"We keep things as streamlined as we can. A rotation of watch, at least one on duty at any time to take a call and field intel. Those with a talent and a calling for it volunteer their time to sift intel on their shifts. What they find, they route back to the team. We'll need a lightweight, secure communications platform."

Carol considers for a bit more, then continues. "Not sure what your relationship was with the Oracle, but I'd imagine that to be an ideal recruit, if the Oracle could be convinced. It would provide the team with an expert in communications, and in intel analysis. The rest, how what is known is acted upon, should probably be something the team, as it is formed, votes on. But I think the ideal would be that what we know is distributed to everyone on the team, and those that can make themselves free act alone or together on what they have as they are able."

Caitlin looks relieved when no one stomps all over her observation, sagging back into her chair and exhaling through her nose. She listens as Carol effortlessly outlines the requirements for forming a covert operational cell, eyes widening a bit. "So like… working from here? Do we make this an actual base?" she asks, looking dubiously at the incredibly underdeveloped airstrip masequerading as a fort.

"Those all sound like reasonable options, Captain. And I think they're good ideas. As far as Oracle goes, I had a positive relationship with that person, or persons, but I would be surprised if they would be willing to be recruited over here. You're certainly welcome to ask, however," Rogers responds.

Another deep intake of air before Steve smiles at Caitlin, "Well, it has the benefit of being extremely cheap. As in free. And it is able to house our plane, which is a big deal." Steve's mouth twists as he looks around, "Does leave a little bit to be desired, I suppose. Hawkes likes it, though."

Captain Marvel smirks a bit at that. "Well, he snores well. I can help with aircraft maintenance, and piloting. We'll want to pool resources and talents as best we can, as we add up. I'm no Stark, but I have some stocks I can liquidate, if we need some cash flow to get things started. And I'll contact Oracle, just to see if he, she or they would be interested. Not telling them doesn't help us: I'm sure Oracle already knows." And if Carol reaches out personally, maybe they can keep it out of DEO hands a little longer. It's worth a shot. "There are those who will view this venture as an almost criminal enterprise. Especially after the incidents in question. We'll have to be prepared for that. We won't fly under the radar for long, with our talents and our urges to be in things, making a difference." Too bad they can't hire Pepper Potts away from Stark; the woman is truly gifted at organizational detail.

"Yeah, but… I mean, the wifi here probably sucks," Caitlin observes, peering around. "Where would we sleep? And eat? Where do we go for food?" Big surprise, that's Caitlin's top concern. "I mean, it's hard to feed a bunch of people, right? And if someone gets injured, we'd need medical care for them. If nothing else, trauma services to make sure that anyone we bring back can recover safely," she says, eyes glazing a bit while she looks at the far hangar wall.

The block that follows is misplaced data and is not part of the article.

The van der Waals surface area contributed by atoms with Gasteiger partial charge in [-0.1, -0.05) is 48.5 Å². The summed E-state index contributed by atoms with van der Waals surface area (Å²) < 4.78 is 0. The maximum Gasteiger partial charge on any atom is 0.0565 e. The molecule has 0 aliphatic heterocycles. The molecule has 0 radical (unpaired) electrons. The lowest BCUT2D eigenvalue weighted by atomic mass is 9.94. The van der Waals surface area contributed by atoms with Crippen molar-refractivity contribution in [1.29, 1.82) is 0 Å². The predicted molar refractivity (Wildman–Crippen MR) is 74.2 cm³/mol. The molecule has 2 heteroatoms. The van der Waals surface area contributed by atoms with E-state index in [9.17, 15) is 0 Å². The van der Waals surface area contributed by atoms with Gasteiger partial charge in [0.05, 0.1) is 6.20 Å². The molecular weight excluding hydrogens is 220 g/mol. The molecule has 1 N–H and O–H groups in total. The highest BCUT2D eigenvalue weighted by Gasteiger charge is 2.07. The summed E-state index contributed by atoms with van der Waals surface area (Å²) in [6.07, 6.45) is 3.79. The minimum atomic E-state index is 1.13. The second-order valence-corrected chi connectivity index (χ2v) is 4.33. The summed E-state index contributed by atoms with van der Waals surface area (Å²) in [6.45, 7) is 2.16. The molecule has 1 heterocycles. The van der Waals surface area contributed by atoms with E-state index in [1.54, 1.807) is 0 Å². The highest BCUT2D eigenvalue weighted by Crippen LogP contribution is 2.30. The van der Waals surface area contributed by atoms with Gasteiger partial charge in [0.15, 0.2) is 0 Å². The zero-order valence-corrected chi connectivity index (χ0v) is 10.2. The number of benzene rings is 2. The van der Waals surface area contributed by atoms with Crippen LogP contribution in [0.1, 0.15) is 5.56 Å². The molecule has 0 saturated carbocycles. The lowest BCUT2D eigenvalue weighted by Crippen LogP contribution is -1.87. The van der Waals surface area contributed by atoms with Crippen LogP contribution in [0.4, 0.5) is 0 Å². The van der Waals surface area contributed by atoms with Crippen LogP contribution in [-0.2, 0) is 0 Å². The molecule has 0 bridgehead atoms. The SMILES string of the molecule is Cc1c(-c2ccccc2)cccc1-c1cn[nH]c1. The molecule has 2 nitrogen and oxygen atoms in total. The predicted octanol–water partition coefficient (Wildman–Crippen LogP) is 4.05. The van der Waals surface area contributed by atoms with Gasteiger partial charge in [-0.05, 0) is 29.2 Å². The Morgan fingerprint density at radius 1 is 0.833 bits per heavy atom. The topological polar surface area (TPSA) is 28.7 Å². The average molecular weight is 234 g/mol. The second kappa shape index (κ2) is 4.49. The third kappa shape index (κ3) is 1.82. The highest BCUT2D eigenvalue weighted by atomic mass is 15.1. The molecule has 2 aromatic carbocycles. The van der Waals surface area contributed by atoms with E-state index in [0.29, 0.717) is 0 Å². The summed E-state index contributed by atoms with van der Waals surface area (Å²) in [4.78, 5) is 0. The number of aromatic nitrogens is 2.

"Plus the approaches from the north and east are wide open and we've got no control of the local battlefield airspace. We'd need to establish forward defilades along the major approaches and possibly checkpoints or disguised barriers to keep curious bypasses out, and then we should probably work out a ground and air evacuation route out by going through the back of the woodline between those hills, where the river route will disguise troop movement and prevent air radar systems from picking our low fliers up."

Caitlin looks back at Steve and Carol. "And how do we pay for something like this?" she asks, as if completely unaware of the diatribe she just went into. "Isn't airplane fuel expensive?"

"I've put everything I've gotten into this place and Old Abe in there," Steve says waving his crown towards the parked C-130 at the end of the hangar. "If you want to pitch in, we won't tell you no," he adds with a smile.

"I know some of us were wondering if we intended to remain a secret or operate in the open. My simple answer has been that I don't care, and that it will be for others to decide. I tend to think you're right though, that it won't stay under cover for long."

"There isn't really wifi here, unfortunately. But I guess we could get a router," Steve says plainly. "There's a bunk room that Grunt, Hawks, and I put together below here. It holds about a dozen at any given time."

For food?

"Closest place is a McDonald's down the way," Steve jabs his thumb over his shoulder. "Medical is being done by Beacon for the time being. He's pretty good at it."

"To me, this sounds like meeting material. If you ladies would be interested, I'd be happy to set something up."

"Cap? Phone for you. It's Dastern," Hawkes says as he enters the small shack of a room.

Steve nods to the others, "If you'll excuse me. Caitlin, feel free to show Captain Marvel whatever she wants to see. And please let me know if this is something you'd want to pursue. I'll catch up with you both later."

"Oh, and yes, it's very expensive."